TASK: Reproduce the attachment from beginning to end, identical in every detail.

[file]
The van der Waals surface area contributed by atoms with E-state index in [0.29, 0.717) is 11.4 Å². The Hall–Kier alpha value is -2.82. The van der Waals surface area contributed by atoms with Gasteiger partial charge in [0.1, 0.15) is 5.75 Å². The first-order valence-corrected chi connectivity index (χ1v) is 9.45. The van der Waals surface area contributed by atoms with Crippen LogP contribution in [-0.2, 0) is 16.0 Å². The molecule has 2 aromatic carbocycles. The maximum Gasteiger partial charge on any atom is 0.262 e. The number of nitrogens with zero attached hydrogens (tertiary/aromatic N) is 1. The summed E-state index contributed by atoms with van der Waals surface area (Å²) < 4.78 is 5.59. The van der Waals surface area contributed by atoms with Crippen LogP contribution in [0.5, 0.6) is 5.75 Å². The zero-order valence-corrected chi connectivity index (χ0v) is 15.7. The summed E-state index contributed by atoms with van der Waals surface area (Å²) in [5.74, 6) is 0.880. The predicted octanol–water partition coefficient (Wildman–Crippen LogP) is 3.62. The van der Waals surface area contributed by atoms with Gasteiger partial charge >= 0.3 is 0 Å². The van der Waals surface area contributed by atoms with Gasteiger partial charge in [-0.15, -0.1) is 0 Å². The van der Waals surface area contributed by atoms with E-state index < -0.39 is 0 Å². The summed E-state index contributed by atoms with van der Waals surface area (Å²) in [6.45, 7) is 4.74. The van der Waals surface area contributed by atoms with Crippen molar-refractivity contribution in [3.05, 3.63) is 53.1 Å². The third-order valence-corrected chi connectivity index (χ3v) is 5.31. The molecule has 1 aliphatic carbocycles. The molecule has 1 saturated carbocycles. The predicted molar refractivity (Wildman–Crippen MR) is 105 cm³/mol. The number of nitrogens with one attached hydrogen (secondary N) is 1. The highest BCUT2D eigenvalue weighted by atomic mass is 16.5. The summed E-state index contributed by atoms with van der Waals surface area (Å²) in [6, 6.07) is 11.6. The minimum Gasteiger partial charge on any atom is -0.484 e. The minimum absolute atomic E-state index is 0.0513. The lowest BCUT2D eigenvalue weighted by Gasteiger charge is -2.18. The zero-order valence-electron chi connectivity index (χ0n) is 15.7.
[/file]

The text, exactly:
The van der Waals surface area contributed by atoms with E-state index in [0.29, 0.717) is 11.4 Å². The Hall–Kier alpha value is -2.82. The van der Waals surface area contributed by atoms with Gasteiger partial charge in [0.1, 0.15) is 5.75 Å². The first-order valence-corrected chi connectivity index (χ1v) is 9.45. The van der Waals surface area contributed by atoms with Crippen LogP contribution in [-0.2, 0) is 16.0 Å². The molecule has 2 aromatic carbocycles. The maximum Gasteiger partial charge on any atom is 0.262 e. The number of nitrogens with zero attached hydrogens (tertiary/aromatic N) is 1. The summed E-state index contributed by atoms with van der Waals surface area (Å²) < 4.78 is 5.59. The van der Waals surface area contributed by atoms with Crippen LogP contribution in [0.5, 0.6) is 5.75 Å². The zero-order valence-corrected chi connectivity index (χ0v) is 15.7. The summed E-state index contributed by atoms with van der Waals surface area (Å²) in [5.74, 6) is 0.880. The predicted octanol–water partition coefficient (Wildman–Crippen LogP) is 3.62. The van der Waals surface area contributed by atoms with Gasteiger partial charge >= 0.3 is 0 Å². The van der Waals surface area contributed by atoms with Gasteiger partial charge in [-0.15, -0.1) is 0 Å². The van der Waals surface area contributed by atoms with E-state index < -0.39 is 0 Å². The summed E-state index contributed by atoms with van der Waals surface area (Å²) in [6.45, 7) is 4.74. The van der Waals surface area contributed by atoms with Crippen molar-refractivity contribution in [3.05, 3.63) is 53.1 Å². The third-order valence-corrected chi connectivity index (χ3v) is 5.31. The molecule has 1 aliphatic carbocycles. The molecule has 1 saturated carbocycles. The predicted molar refractivity (Wildman–Crippen MR) is 105 cm³/mol. The number of nitrogens with one attached hydrogen (secondary N) is 1. The highest BCUT2D eigenvalue weighted by atomic mass is 16.5. The summed E-state index contributed by atoms with van der Waals surface area (Å²) in [6, 6.07) is 11.6. The minimum Gasteiger partial charge on any atom is -0.484 e. The minimum absolute atomic E-state index is 0.0513. The lowest BCUT2D eigenvalue weighted by Gasteiger charge is -2.18. The zero-order valence-electron chi connectivity index (χ0n) is 15.7.